“How can we save civilization?” This is the question Dr. Carrie Gress asks in her new book, The Marian Option. Over the past couple of years, various “options” have been proposed by Christians to suggest ways to deal with a rapidly secularizing society.
Gress says Mary is the answer, pointing to significant events throughout history credited to her intercession.
“Many people have the impression that Mary offers women a life of a doormat. I suspect some of that comes from the artwork where Mary is depicted as very static – but a closer look at her life and influence over the last two millennia reveals a much different type of woman,” Gress told Crux.
Although there are many people speaking about living in a post-Christian world, Gress says we should never discount the power of Mary.
“There is nothing naïve in believing that Mary can transform our secular world,” she said. “Yes, it may seem hard to believe, but I think the evidence of the power and reach of her intercession is overwhelming when looked at altogether.”
She spoke to Crux about her new book.
Crux: You start out speaking about the current craze in the Christian world for different “options,” most prominently the Benedict Option from Rod Dreher. What do you think is behind this phenomenon?
Gress: I think these options are a response to the growing sense that the world is spinning out of control. Many of the bedrock values that maintain culture are vanishing or are being severely tested. These trials aren’t happening in some far away place, but actually threaten those of us who are trying to live the Christian faith in the United States. People are looking for ways to respond, but also to gain back the cultural territory that has been lost.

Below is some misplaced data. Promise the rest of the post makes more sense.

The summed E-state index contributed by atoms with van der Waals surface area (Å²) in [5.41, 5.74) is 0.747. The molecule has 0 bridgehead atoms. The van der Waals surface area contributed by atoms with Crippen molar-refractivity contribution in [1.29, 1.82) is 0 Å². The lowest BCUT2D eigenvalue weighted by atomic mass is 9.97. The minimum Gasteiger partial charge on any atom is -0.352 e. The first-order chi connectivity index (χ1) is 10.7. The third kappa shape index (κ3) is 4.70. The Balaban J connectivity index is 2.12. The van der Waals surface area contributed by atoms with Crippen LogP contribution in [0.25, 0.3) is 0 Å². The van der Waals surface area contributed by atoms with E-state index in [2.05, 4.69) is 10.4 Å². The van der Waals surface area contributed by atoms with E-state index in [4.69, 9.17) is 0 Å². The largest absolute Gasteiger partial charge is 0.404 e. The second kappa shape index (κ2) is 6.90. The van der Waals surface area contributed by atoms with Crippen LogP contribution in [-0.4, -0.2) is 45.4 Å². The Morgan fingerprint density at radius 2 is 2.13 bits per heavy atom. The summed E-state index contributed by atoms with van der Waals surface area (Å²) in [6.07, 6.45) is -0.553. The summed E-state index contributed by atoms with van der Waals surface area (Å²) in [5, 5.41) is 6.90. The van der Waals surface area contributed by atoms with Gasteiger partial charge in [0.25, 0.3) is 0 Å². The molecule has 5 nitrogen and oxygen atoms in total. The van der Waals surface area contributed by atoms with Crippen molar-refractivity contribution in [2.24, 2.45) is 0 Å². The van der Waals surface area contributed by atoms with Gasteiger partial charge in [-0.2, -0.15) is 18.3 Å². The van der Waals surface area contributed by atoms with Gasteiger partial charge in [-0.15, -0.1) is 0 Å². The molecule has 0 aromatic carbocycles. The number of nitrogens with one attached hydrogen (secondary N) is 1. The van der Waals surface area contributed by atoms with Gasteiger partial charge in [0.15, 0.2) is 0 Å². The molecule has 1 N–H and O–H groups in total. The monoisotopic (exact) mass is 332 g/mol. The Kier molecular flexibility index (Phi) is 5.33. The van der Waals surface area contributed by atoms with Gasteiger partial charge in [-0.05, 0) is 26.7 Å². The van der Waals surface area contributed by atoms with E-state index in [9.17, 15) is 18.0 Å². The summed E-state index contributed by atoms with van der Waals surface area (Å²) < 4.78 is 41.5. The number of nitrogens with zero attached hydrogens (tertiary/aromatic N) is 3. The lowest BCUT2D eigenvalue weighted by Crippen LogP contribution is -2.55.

Now you are adding the “Marian option” to the mix. Why?
Initially, it wasn’t my intention to add yet another option into the discussion, but the more I looked at these options and I looked at Mary’s role throughout history I noticed a real gap in the discussion. After all, if we want to talk about conversions, protection from enemies, battling heresy, building culture and so on, Mary’s influence is unparalleled.
Think of the apparition of Our Lady of Guadalupe, which healed a major rift between the Spanish and the Natives of Mexico, while also converting 4-10 million souls to Catholicism — perhaps the largest mass conversion in history.
St. Dominic and the Albigensian heresy is another example. Or even her role in influencing Western culture. It is hard to find a composer, painter, sculptor, or architect who at some point did not use her as a subject or inspiration.
You write of the importance of the rosary and consecration to Mary. Why are these devotions important?
The rosary and Marian consecration are important for many reasons. The rosary in particular is important because of Mary’s frequent request for it. In the book, I only look at Vatican approved Marian apparitions, but among these few (there are only 15 total and I speak about nine of them) Mary has repeated her request for the rosary over and over throughout the centuries.